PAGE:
(Video added after the hearing)
(Group of speakers asking the council to cancel cuts in a domestic-violence program)
ORIGINAL 6:31 PM REPORT: We are about 45 minutes into testimony at the City Council Budget Committee hearing in Brockey Center at South Seattle Community College in West Seattle. By our unofficial count, about 200 people are here; more than 70 have signed up to testify – though so far, we have seen some of the speakers bring up others to take part of their turn, so the eventual number may surpass that. West Seattleites who have spoken so far include Fran Yeatts, executive director of the West Seattle Food Bank, and a Senior Center of West Seattle volunteer. WS Food Bank’s Shannon Braddock spoke too:
It’s not too late to come to the hearing, which is likely to last several hours – signups are being taken at the north entrance of Brockey Center. Six councilmembers are here; Sally Clark has sent word she will be here after another commitment wraps up around 7 pm.
7:19 PM UPDATE: All councilmembers are here now – the last to arrive was Mike O’Brien, as of 6:53 pm.
West Seattleites who have spoken in the past 10 minutes or so include Katy Walum, president of the Admiral Neighborhood Association (above), and Mat McBride, chair of the Delridge District Council, both opposing the proposed Department of Neighborhoods cuts – specifically, the proposed cuts in district coordinators and in the Neighborhood Matching Fund. Two Highland Park residents, including City Council candidate (next year) Dorsol Plants, have spoken in favor of the Streets for All program – some of its objectives would be met by the increase in the commercial parking tax that Mayor McGinn is proposing. We are now on the 48th speaker, but the number of actual speakers will be longer than the number signed up, since some are bringing up associates to tag onto their time.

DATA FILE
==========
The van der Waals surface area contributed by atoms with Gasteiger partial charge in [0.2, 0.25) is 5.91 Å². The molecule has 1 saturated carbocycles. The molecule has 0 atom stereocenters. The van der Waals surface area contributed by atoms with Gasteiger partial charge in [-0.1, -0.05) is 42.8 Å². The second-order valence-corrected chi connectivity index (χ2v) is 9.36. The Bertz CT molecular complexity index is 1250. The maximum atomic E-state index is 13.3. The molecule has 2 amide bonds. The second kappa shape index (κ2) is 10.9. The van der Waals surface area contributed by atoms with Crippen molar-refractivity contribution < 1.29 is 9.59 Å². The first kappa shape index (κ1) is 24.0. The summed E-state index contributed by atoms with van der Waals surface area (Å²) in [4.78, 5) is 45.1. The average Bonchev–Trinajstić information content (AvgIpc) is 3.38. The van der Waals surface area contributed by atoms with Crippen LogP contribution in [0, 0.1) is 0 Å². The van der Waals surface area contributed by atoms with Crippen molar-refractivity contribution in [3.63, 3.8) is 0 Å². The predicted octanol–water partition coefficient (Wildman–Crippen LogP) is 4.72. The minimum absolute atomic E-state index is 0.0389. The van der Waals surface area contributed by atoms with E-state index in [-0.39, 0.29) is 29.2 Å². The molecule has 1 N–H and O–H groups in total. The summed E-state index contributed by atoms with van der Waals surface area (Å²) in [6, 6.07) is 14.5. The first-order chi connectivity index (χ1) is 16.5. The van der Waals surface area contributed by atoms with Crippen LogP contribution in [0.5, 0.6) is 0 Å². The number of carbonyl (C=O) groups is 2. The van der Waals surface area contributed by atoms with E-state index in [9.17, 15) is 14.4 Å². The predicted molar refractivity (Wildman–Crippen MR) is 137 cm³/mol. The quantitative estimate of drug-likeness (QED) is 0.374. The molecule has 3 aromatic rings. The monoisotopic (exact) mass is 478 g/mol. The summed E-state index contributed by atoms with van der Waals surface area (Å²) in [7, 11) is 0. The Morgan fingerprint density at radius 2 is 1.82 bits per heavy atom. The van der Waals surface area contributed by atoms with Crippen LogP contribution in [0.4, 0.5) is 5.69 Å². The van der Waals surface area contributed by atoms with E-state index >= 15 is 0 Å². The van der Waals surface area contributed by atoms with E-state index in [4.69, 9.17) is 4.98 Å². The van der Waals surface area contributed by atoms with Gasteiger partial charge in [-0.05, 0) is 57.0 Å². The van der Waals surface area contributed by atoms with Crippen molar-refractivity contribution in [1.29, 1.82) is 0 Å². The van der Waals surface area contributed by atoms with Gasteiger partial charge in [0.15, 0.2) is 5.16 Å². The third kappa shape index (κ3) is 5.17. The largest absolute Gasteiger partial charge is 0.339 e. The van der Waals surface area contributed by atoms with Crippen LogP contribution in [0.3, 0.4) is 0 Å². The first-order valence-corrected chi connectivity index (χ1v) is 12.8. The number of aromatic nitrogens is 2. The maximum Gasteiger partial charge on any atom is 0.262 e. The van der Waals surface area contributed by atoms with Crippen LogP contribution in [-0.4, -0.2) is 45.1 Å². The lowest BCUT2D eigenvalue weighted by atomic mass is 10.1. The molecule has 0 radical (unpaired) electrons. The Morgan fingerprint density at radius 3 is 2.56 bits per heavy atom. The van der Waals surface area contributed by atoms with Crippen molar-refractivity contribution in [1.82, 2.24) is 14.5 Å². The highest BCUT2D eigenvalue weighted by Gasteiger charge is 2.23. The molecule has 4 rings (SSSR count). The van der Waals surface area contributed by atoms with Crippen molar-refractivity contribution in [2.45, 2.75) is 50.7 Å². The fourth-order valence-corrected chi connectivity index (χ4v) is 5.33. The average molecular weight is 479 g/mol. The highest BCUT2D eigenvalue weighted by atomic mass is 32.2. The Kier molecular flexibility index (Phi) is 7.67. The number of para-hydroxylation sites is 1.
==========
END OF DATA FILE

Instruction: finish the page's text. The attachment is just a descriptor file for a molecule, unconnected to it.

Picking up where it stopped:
7:37 PM UPDATE: Lisa West from the Alki Elementary PTSA and two area kids (including her 7th-grader daughter) are testifying to keep Alki Community Center completely open:
She says that in 45 minutes today at school she collected more than 40 signatures from parents who want to keep the community center from reductions that are tantamount to a closure. “Alki Community Center is the one place I allow my children to go on their home,” she says. She also mentions that whether you live in an apartment or a house, few of the residences in the Alki area have yards for kids to play in – she is becoming emotional as she tries to read through a statement to the council. She says that the outdoor areas of the park are not an option because there are so many problems – caused largely by adults. And with maintenance cuts, she says through tears, how will they even use the outdoor basketball courts? The indoor courts, she says, are the main source of recreation during winter weather. “Our community is diverse and rich, and is just that – community,” and the area around the community center and school are a meeting place for parents, both before after school. (We have her testimony on video and will add it, along with several others’ clips, later.)